4) A good battle with The Hulk (who is much more enjoyable to read when instead of saying "Hulk Smash!", we get..."I'm gonna rip off your head and #@!& down your neck!" It scared me.
5) Domestic violence between Giant-Man and the Wasp which was handled more powerfully than anything I'd read in a long long time. Rereading the scene and reading between the lines only helps demonstrate that these are heroes with "real world" troubles.
All in all I recommend The Ultimates. While not as strong as Brian Michael Bendis run on Ultimate Spider-Man, it does outshine the Ultimate X-Men and 95% of the comics and TPB's being published today.
12 of 12 people found the following review helpful
on March 15, 2006
Story: Mark Millar, coming off a successful--if controversial due to its timing--run on Wildstorm's The Authority, helped launch Marvel's 21st century brand and is thus perhaps the perfect fit for its signature book, the Ultimates.
While some might suggest Ultimates runs too close to Authority, given the same writer as its second run, and the same caliber as the paramount heroes of a company, where Authority was a deconstruction--and almost parody--of the upper echelon of super-heroes, the Ultimates are a reconstruction.
Captain America was still frozen in ice at the end of WW2, Iron Man is still an alcoholic, Thor still the son of Odin (maybe), Hulk still a raging monster, Giant Man still giant, and wasp still tiny, only more so than ever. This Captain America doesn't forget the solider part of super-soldier, and fights (and kills) like a soldier. This iron man requires a team to get into and out of his armor, more like a jet-pilot than a guy in metal tights. This Thor is a hippie-esque environmentalist, maybe more madman than Norse god, and will only fight to save what he believes in. This Hulk, while perhaps a little too close to Alan Moore's Mr. Hyde in League of Extraordinary Gentleman, is a murderous cannibal. And this Giant Man and the Wasp take the domestic violence and abuse angle a far more realistic, and hence disturbing degree.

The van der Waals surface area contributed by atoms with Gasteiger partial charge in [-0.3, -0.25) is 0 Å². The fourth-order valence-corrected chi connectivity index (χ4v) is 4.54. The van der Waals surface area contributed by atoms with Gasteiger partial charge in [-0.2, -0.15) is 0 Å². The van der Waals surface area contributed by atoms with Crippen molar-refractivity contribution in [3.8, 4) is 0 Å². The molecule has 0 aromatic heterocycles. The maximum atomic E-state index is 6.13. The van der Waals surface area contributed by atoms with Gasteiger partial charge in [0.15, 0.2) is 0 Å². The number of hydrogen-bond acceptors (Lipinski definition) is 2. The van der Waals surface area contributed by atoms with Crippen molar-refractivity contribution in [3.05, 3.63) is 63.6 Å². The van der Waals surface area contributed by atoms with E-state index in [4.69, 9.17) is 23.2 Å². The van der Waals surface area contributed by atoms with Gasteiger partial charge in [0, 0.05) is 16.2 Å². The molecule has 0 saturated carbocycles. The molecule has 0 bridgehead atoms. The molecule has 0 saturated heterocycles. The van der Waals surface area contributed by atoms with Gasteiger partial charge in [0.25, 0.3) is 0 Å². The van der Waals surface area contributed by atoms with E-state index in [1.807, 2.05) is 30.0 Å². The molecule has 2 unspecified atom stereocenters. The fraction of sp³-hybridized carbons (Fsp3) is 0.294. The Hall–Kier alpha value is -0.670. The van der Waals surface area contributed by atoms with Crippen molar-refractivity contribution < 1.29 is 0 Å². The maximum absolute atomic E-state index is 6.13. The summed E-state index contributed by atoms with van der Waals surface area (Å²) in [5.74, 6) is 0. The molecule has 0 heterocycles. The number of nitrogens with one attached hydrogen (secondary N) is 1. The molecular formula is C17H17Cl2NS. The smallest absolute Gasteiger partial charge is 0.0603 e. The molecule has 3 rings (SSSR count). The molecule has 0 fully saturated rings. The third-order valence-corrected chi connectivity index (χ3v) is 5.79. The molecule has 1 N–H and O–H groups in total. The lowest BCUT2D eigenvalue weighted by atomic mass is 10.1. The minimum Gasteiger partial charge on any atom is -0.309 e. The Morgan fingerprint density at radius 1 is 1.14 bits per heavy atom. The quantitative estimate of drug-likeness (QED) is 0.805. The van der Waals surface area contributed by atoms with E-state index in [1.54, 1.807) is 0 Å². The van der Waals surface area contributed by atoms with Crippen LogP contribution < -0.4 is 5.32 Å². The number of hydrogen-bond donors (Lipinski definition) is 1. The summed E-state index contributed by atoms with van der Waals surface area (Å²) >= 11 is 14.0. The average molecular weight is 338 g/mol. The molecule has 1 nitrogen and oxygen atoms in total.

Set in modern times, with modern politics--including Dubbya as President, and Larry King referring to Captain America as a Person of Mass Destruction, its all familiar enough to be accessible, yet new enough to be refreshing.
The plots flow well, if a little decompressed at times, the dialog is smart if trendy, and it brings both the chills and the thrills in dynamic fashion.
Art: Bryan Hitch produces amazing action sequences (having, along with Warren Ellis, pretty much brought 'Wide Screen Violence' into the comic lexicon during the first run of the above-mentioned Authority), distinct characters, excellent historical/technical renderings, and effortless 'camera' work. When rushed, however (as the scheduling sometimes seems to make him), his anatomy can tend towards the distorted, and his faces towards the less than appealing. And, while his panel-to-panel continuity is amazing, some of his splash pages, especially those close-up on a single face, often cut the flow (though that may be Millar's script at work).
Laura Martin does her usual spectacular job on colors, and the lettering never intrudes, which is the best thing lettering can ever do.
Bonus Material: I was hoping for more here. Joss Whedon penned the intro, in typical, whimsical, style. There is a brief and somewhat insightful commentary by Millar and Hitch, but script pages (which many other collections boast) would have been nice as well. There are some pinup-like character designs, but nothing extensive. I would also have loved to see Millar's original pitch for Ultimates, and character sketches/behind the scenes development material would have made it truly Ultimate.
Good: Excellent re-imagining of Marvel's premiere super-team with gutsy twists on characterization and the tackling of controversial issues, along with some of the best set-pieces ever put to comics.
Bad: Some pacing issues, especially in the choice of splash-page placement and focus.
Overall: Highly recommended.
8 of 8 people found the following review helpful
on December 16, 2005
I grew up reading comics and though I rarely read them now, this book was more exciting and well written than most action films. Even those who have never read a comic will enjoy it.
All great characters, comic or otherwise, must adapt their personas and themes for the current times. The Marvel comics company has been especially great at doing this with its superheroes.
From Captain America fighting in Vietnam to a member of the X men dying of AIDS, they have always addressed and reflected the issues of the day better than any other comic book company.
"THE ULTIMATES" is an excellent retelling of the original Avengers story, updated for the War on Terror.
There are some great twists in this landmark graphic novel.
1) captain america is rescued from suspended animation not in the 1960's , but in the 21st century.
2) Ant Man and the Wasp's domestic problems are expanded and intensified to actual domestic violence and mental illness.
3) Iron Man is not only an industrialist, but a Donald Trump like media star.
4) Thor has been reinvented to reflect the far left's views on the war on terror and U.S imperialism.
5) The Hulk is now considered literally to be a "Weapon of Mass Destruction".